Insane asylums (also known as lunatic asylums or mental asylums) date all the way back to the medieval ages. However, they started experiencing their true rise in the 18th century, when so-called madness started to get noticed as a large domestic problem. These asylums were gradually transformed and replaced by modern psychiatric hospitals and were a major factor in the development of modern institutional psychiatry. While there were many institutions throughout the past whose goal was to house the “insane” people, the rise of the institutions whose aim was to treat them actually happened in the 19th century.
This is when people started to seek solutions for these problems outside of their families. The number of people that realize that they have mental issues and agree to start treating them in legitimate institutions is constantly growing, which is a good thing. Another good thing is that these institutions today are much better than the insane asylums of the past. However, there are still some of those asylums standing, albeit not operational, that remind us of those past times. While the exact number of them in the United States is unknown, we will deal with some of the most prominent ones in this article.
6. Byberry Asylum
This insane asylum in Byberry, Pennsylvania was well known for its cruel treatment of patients. In 1946, a series of photographs were published in Life magazine depicting the horrible conditions the patients were living in. They were shown sleeping in their own urine and feces, roaming around the hospital naked and being mistreated by the staff. Once these photos were published a general reform of the mental health care system was proposed.
5. Oregon State Hospital
Perhaps the most well known insane asylum on this list, the Oregon State Hospital is the place where the famous film One Flew Over the Cuckoo’s Nest from 1975 was filmed. The hospital itself dates all the way back to 1862, and just as many others on this list, it had a huge problem with overpopulation. The original building (called the Kirkbride) was closed in 2008 and turned into a museum of mental health. A new Oregon State Hospital was constructed and is still operational.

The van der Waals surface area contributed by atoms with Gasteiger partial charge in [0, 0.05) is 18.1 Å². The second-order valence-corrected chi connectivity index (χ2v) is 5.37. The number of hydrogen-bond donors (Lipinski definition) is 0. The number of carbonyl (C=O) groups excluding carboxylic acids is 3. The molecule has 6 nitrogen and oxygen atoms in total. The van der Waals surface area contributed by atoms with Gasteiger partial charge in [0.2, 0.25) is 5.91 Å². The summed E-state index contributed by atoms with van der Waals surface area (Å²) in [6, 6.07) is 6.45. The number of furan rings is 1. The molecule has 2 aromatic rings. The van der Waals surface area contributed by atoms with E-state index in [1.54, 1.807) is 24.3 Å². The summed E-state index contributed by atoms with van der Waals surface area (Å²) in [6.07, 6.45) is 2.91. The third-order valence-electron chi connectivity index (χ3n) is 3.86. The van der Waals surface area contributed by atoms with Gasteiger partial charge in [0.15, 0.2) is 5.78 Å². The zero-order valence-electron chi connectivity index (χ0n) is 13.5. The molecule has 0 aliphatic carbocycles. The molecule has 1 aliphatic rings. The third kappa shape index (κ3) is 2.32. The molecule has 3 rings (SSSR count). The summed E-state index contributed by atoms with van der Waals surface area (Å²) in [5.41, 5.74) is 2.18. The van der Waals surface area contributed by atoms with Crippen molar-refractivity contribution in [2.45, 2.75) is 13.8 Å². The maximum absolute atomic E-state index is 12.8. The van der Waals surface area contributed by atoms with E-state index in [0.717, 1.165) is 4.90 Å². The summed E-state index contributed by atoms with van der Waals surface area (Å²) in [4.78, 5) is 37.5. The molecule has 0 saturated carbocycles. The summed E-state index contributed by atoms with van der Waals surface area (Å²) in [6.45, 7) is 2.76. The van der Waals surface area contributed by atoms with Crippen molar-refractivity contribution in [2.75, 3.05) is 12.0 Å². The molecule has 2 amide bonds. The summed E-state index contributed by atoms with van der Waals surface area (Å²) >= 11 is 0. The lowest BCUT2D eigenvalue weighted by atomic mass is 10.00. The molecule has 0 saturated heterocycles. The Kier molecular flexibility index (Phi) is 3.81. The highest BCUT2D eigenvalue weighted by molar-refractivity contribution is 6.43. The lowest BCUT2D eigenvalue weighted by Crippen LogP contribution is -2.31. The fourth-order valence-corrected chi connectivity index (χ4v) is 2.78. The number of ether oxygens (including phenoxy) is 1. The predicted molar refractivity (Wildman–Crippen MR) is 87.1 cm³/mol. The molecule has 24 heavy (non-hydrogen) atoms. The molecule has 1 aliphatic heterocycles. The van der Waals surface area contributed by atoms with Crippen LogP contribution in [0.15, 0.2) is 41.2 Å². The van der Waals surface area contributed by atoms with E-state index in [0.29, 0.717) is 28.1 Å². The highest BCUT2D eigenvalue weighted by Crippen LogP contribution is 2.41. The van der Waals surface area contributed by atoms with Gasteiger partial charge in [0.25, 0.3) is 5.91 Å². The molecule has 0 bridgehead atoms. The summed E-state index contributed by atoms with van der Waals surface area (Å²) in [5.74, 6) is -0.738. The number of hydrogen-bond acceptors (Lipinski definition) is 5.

4. Jackson Sanatorium
This insane asylum was built in 1854 in Danville, New York and it is named after Dr. James Caleb Jackson, who was the headmaster of the place. He was using different treatments when trying to cure the mentally ill. Some included hydrotherapy and meals with high amounts of vegetables and almost no meat. The Jackson Sanatorium closed many times throughout the years, but one notable thing about it is that it served as a hospital for World War I veterans.
3. Trans Allegheny Lunatic Asylum
The Trans Allegheny Lunatic Asylum can be found in Weston, West Virginia. It is actually the largest building made by hand-cut masonry in the entirety of the United States. Its construction lasted for 23 years, from 1858 to 1881, and its goal was to be a self-sufficient institution that can hold up to 250 people. It had a farm that would provide enough food for them. Eventually, it was so overcrowded that there were 10 times more people in it than intended. It was closed in 1994.
2. Eloise Insane Asylum
In Wayne County Michigan we can find the Eloise Insane Asylum, a huge building that is the largest insane asylum in all of Michigan. It spans over more than 900 acres, and while it was open it had its own zip code, police and fire departments, and amusement halls. It even had its own power plant, farms, and tobacco cutting barns. However, due to the changes in mental healthcare, it was shut down in 1986.
1. Greystone Park Asylum
The reason this insane asylum was built was that a hospital in Trenton, New Jersey was overcrowded. Dorothea Dix, and an avid advocate for the mentally ill, was the one lobbying for its opening. However, this institution became overcrowded extremely quickly as well. They had to start cutting costs everywhere, but they did manage to build a new dormitory in 19901, which helped solve the problem for a while. Still, overpopulation continued to be a problem until the hospital was closed in 2008.
About the Author
Antonia is a sociologist and an anglicist by education, but a writer and a behavior enthusiast by inclination. If she's not writing, editing or reading, you can usually find her snuggling with her huge dog or being obsessed with a new true-crime podcast. She also has a (questionably) healthy appreciation for avocados and Seinfeld.
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